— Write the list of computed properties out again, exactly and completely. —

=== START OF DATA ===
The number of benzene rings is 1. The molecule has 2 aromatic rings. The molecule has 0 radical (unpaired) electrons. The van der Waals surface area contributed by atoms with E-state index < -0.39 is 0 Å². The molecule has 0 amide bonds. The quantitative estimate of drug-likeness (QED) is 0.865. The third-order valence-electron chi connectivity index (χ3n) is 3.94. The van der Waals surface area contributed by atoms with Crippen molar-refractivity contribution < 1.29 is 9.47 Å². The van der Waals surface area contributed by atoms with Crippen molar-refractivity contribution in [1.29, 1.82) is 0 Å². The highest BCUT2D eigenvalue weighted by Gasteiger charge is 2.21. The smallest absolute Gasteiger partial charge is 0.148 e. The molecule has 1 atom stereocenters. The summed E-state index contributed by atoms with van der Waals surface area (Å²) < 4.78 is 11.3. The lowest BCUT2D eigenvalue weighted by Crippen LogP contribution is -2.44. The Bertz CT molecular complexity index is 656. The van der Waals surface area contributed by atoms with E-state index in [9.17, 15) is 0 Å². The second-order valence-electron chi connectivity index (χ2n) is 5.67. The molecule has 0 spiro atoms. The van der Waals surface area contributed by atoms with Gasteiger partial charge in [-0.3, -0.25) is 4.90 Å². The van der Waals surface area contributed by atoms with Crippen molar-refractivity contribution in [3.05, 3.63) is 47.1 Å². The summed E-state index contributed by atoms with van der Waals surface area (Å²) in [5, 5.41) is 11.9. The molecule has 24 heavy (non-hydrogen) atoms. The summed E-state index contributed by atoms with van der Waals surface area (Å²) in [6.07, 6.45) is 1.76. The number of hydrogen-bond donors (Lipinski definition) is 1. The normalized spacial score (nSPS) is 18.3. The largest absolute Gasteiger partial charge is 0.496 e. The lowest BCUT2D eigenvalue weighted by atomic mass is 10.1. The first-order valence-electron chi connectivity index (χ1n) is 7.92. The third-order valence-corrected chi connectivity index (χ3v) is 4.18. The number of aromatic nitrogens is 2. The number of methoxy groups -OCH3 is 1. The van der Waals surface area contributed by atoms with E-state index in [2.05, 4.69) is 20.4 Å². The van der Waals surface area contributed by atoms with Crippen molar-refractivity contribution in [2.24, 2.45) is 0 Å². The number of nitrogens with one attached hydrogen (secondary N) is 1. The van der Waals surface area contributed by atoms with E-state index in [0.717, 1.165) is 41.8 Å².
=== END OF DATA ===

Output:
The number of benzene rings is 1. The molecule has 2 aromatic rings. The molecule has 0 radical (unpaired) electrons. The van der Waals surface area contributed by atoms with E-state index < -0.39 is 0 Å². The molecule has 0 amide bonds. The quantitative estimate of drug-likeness (QED) is 0.865. The third-order valence-electron chi connectivity index (χ3n) is 3.94. The van der Waals surface area contributed by atoms with Crippen molar-refractivity contribution < 1.29 is 9.47 Å². The van der Waals surface area contributed by atoms with Crippen molar-refractivity contribution in [1.29, 1.82) is 0 Å². The highest BCUT2D eigenvalue weighted by Gasteiger charge is 2.21. The smallest absolute Gasteiger partial charge is 0.148 e. The molecule has 1 atom stereocenters. The summed E-state index contributed by atoms with van der Waals surface area (Å²) < 4.78 is 11.3. The lowest BCUT2D eigenvalue weighted by Crippen LogP contribution is -2.44. The Bertz CT molecular complexity index is 656. The van der Waals surface area contributed by atoms with E-state index in [9.17, 15) is 0 Å². The second-order valence-electron chi connectivity index (χ2n) is 5.67. The molecule has 0 spiro atoms. The van der Waals surface area contributed by atoms with Gasteiger partial charge in [-0.3, -0.25) is 4.90 Å². The van der Waals surface area contributed by atoms with Crippen molar-refractivity contribution in [3.05, 3.63) is 47.1 Å². The summed E-state index contributed by atoms with van der Waals surface area (Å²) in [5, 5.41) is 11.9. The molecule has 24 heavy (non-hydrogen) atoms. The summed E-state index contributed by atoms with van der Waals surface area (Å²) in [6.07, 6.45) is 1.76. The number of hydrogen-bond donors (Lipinski definition) is 1. The normalized spacial score (nSPS) is 18.3. The largest absolute Gasteiger partial charge is 0.496 e. The lowest BCUT2D eigenvalue weighted by atomic mass is 10.1. The first-order valence-electron chi connectivity index (χ1n) is 7.92. The third-order valence-corrected chi connectivity index (χ3v) is 4.18. The number of aromatic nitrogens is 2. The number of methoxy groups -OCH3 is 1. The van der Waals surface area contributed by atoms with E-state index in [2.05, 4.69) is 20.4 Å². The van der Waals surface area contributed by atoms with Crippen molar-refractivity contribution in [2.24, 2.45) is 0 Å². The number of nitrogens with one attached hydrogen (secondary N) is 1. The van der Waals surface area contributed by atoms with E-state index in [0.717, 1.165) is 41.8 Å².